Collins Tower falling debris causes lane closures

Jennifer Bailey|Commercial-NewsOrange cones block traffic Monday in the westbound lanes of East Main Street after debris fell from the nearby Collins Tower. City officials have an engineer looking at the situation.

DANVILLE— Debris falling during the weekend from the Collins Tower, formerly known as Bresee Tower, caused lane closures on Main Street and also broke windows on the tower and damaged scaffolding.

A police squad car blocked the roadway where debris could be seen on the street Sunday afternoon until barricades could be erected near the building at 4 N. Vermilion St.

Owner Jeri Collins, who owns the building with her husband Chris, wouldn’t give an update on the building.

“At this time I will not be providing interviews. I will provide the public with facts when I feel the time is right. Any new information may be found on our Facebook page,” she stated through email.

There has not been any information on the Collins Tower Facebook page since April.

“We have a structural engineer on site and representatives assessing the situation,” Mayor Rickey Williams Jr. said Monday afternoon.

He said for now at least the two westbound lanes of Main Street adjacent to the building are closed from Vermilion Street to city hall. Depending on what the structural engineer says, “we hope to possibly reopen one. We’re not certain,” Williams said.

The structural engineer was brought in by Danville Public Works Director Carl Carpenter and Assistant City Engineer Eric Childers.

Williams said he spoke Monday morning with Jeri and Chris Collins and they told him they have a new partner, Travis Patton, who specializes in redoing multi-story buildings.

Before the additional debris fell, Williams said the Collinses had until the end of July to fulfill their promises regarding the building or the city would proceed in court.

“I asked them to secure the building to ensure the safety of the public …,” he said.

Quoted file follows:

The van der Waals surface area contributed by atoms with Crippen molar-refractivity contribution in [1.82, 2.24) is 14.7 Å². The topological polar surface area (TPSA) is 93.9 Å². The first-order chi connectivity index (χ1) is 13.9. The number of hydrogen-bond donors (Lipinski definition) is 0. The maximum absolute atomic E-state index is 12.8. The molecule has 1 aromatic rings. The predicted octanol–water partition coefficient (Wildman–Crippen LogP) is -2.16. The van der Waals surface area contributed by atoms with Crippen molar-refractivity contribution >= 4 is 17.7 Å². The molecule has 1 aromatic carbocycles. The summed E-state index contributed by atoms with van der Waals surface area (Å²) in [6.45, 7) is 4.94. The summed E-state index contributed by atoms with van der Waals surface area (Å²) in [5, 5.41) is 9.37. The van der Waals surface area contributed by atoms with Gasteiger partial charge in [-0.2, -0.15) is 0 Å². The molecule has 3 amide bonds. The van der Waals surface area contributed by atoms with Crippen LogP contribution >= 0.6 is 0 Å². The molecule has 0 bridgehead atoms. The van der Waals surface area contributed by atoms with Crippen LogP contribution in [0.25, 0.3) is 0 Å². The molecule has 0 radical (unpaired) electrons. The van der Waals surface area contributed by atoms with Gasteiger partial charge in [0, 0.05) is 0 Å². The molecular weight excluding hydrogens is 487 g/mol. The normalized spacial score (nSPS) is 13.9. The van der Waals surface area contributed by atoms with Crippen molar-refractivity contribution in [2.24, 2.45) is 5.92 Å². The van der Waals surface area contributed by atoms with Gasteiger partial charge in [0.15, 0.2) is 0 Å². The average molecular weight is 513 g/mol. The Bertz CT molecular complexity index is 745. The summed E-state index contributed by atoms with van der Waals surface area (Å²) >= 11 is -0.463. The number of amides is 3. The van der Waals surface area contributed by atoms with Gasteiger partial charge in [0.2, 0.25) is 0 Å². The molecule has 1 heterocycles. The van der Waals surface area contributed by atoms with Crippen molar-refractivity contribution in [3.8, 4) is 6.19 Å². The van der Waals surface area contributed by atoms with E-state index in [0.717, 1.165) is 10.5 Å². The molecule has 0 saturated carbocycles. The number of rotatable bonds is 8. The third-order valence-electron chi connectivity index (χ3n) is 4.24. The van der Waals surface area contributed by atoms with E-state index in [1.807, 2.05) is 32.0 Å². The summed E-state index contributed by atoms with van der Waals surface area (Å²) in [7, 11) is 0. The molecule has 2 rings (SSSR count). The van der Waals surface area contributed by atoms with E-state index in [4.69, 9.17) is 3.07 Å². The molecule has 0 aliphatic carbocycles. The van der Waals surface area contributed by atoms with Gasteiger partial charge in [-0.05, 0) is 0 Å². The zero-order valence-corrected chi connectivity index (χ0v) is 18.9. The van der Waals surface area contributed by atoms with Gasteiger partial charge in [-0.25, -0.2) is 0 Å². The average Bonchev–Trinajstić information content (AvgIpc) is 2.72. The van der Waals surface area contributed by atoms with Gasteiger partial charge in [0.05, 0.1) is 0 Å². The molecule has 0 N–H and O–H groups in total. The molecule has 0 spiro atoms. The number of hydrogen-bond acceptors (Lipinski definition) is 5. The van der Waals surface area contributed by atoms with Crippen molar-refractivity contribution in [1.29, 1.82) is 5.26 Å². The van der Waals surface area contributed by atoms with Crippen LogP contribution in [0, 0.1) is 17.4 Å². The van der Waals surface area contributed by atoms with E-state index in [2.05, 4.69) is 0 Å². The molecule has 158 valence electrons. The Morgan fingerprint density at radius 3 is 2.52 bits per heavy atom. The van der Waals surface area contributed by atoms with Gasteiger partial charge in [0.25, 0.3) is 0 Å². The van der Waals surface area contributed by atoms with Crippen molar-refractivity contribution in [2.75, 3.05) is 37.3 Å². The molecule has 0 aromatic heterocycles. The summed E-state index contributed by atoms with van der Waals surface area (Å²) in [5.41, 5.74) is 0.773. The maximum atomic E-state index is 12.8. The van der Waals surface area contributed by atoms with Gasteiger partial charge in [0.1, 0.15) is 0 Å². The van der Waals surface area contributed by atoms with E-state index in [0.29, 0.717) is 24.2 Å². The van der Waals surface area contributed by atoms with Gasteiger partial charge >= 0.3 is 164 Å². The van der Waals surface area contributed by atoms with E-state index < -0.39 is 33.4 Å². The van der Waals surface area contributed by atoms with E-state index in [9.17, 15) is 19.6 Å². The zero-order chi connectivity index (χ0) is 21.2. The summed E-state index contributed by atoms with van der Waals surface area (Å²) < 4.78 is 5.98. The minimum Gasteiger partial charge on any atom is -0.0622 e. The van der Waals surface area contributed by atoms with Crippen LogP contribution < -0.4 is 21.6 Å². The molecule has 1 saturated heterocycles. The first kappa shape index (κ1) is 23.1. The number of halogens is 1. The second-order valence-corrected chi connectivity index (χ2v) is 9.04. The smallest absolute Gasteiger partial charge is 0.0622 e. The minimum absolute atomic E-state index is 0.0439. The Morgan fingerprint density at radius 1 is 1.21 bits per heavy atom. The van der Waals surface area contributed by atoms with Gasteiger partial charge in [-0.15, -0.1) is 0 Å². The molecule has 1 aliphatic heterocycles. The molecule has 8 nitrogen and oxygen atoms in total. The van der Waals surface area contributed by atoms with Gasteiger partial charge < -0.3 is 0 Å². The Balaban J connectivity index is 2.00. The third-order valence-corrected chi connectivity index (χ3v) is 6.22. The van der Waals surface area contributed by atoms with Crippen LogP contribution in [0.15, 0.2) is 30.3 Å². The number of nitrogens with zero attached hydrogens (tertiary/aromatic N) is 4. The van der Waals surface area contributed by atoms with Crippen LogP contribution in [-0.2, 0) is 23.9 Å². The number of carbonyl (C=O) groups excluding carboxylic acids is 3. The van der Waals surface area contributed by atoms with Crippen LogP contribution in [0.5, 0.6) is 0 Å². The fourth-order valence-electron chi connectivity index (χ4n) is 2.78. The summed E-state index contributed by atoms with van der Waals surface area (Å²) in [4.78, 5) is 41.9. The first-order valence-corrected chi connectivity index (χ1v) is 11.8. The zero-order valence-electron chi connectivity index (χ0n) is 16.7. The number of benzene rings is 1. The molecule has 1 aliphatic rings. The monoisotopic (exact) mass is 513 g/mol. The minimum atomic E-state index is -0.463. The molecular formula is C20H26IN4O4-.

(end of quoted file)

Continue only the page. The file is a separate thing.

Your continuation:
Williams said he met with the Collinses in November 2018 and they “promised to get the cornice removed.”

“They knew it was a problem and still hadn’t gotten it removed,” Williams said, adding that safety netting also wasn’t put up.

“My goal is always to keep people safe,” he added.

He said “Thank God” no one was injured with the falling debris.

It was June 2018 when the Collinses took over ownership of the building from Historic Restorations, Inc. and Land Company of Danville.

Historic Restorations, Inc. is a non-profit organization of Fayette, Ala.

In October 2017, the company was given the building from Forcht Group of Kentucky, which formerly was named First Corbin Financial Corp. Bresee was placed under ownership of the Forcht subsidiary, Land Company of Danville.

The city filed a lawsuit against Land Company of Danville when city officials heard it transferred the building and would no longer be willing to work with the city to solve the imminent danger of failing debris from the building’s exterior. In the lawsuit, the city asked for the building to be demolished within 30 days or restored within 60 days or the building be turned over to the city.

Then Danville Mayor Scott Eisenhauer said about the Collinses in June 2018, “Our message to the new owner first and foremost is steps need to be taken to secure the exterior of the building to make sure the public is not at risk of falling debris. Once that step has been taken we look forward to working with them.”

According to a previous city code violation report to Land Company of Danville, “This building has been deemed an unsafe structure. Minimum corrective action required: to protect the health and welfare of the public, submit for approval a debris collection system that will prevent facade debris from falling onto the public right of way on or before Aug. 10, 2017 to the Urban Services Director per the attached letter. Install the approved debris collection system within seven days of city approval. Submit a facade removal or repair plan for approval to the Urban Services Director per the attached letter on or before Sept. 15, 2017. Complete approved facade removal or repair plan within six months of city approval. Because the damaged areas are accessible to and threaten the health and safety of the public, and the cost of repairs likely exceeds the value of the building, demolition of the structure is recommended.”